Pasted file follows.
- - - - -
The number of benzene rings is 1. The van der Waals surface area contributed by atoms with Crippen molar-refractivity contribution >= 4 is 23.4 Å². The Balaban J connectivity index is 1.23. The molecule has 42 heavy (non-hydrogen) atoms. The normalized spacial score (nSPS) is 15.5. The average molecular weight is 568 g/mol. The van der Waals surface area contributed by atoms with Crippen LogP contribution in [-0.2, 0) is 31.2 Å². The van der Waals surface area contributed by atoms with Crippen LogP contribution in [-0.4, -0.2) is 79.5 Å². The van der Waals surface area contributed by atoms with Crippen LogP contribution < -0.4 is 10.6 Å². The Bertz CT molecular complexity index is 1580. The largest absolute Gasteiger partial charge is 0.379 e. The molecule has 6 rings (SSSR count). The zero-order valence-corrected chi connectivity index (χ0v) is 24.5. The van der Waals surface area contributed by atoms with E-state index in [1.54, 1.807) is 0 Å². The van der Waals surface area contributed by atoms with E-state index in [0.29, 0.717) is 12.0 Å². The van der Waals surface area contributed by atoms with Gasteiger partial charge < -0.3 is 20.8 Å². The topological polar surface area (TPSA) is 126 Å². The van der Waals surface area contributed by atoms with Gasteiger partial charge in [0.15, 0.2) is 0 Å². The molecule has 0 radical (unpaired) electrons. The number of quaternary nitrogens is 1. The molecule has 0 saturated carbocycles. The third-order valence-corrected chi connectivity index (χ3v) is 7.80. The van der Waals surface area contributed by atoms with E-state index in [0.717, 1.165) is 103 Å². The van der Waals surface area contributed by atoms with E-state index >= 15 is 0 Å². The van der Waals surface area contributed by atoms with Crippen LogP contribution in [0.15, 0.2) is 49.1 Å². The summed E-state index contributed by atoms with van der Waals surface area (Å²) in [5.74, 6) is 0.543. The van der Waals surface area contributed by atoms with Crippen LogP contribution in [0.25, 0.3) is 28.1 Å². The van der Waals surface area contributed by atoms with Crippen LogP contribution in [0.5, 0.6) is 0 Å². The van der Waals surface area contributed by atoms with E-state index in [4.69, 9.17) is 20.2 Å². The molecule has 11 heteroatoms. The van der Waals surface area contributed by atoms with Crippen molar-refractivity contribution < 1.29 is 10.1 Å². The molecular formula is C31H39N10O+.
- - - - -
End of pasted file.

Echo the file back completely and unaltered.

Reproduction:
The number of benzene rings is 1. The van der Waals surface area contributed by atoms with Crippen molar-refractivity contribution >= 4 is 23.4 Å². The Balaban J connectivity index is 1.23. The molecule has 42 heavy (non-hydrogen) atoms. The normalized spacial score (nSPS) is 15.5. The average molecular weight is 568 g/mol. The van der Waals surface area contributed by atoms with Crippen LogP contribution in [-0.2, 0) is 31.2 Å². The van der Waals surface area contributed by atoms with Crippen LogP contribution in [-0.4, -0.2) is 79.5 Å². The van der Waals surface area contributed by atoms with Crippen LogP contribution < -0.4 is 10.6 Å². The Bertz CT molecular complexity index is 1580. The largest absolute Gasteiger partial charge is 0.379 e. The molecule has 6 rings (SSSR count). The zero-order valence-corrected chi connectivity index (χ0v) is 24.5. The van der Waals surface area contributed by atoms with E-state index in [1.54, 1.807) is 0 Å². The van der Waals surface area contributed by atoms with E-state index in [0.29, 0.717) is 12.0 Å². The van der Waals surface area contributed by atoms with Gasteiger partial charge < -0.3 is 20.8 Å². The topological polar surface area (TPSA) is 126 Å². The van der Waals surface area contributed by atoms with Gasteiger partial charge in [0.15, 0.2) is 0 Å². The molecule has 0 radical (unpaired) electrons. The number of quaternary nitrogens is 1. The molecule has 0 saturated carbocycles. The third-order valence-corrected chi connectivity index (χ3v) is 7.80. The van der Waals surface area contributed by atoms with E-state index in [0.717, 1.165) is 103 Å². The van der Waals surface area contributed by atoms with E-state index >= 15 is 0 Å². The van der Waals surface area contributed by atoms with Crippen LogP contribution in [0.15, 0.2) is 49.1 Å². The summed E-state index contributed by atoms with van der Waals surface area (Å²) in [5.74, 6) is 0.543. The van der Waals surface area contributed by atoms with Crippen LogP contribution in [0.25, 0.3) is 28.1 Å². The van der Waals surface area contributed by atoms with Crippen LogP contribution in [0.5, 0.6) is 0 Å². The van der Waals surface area contributed by atoms with E-state index in [4.69, 9.17) is 20.2 Å². The molecule has 11 heteroatoms. The van der Waals surface area contributed by atoms with Crippen molar-refractivity contribution < 1.29 is 10.1 Å². The molecular formula is C31H39N10O+.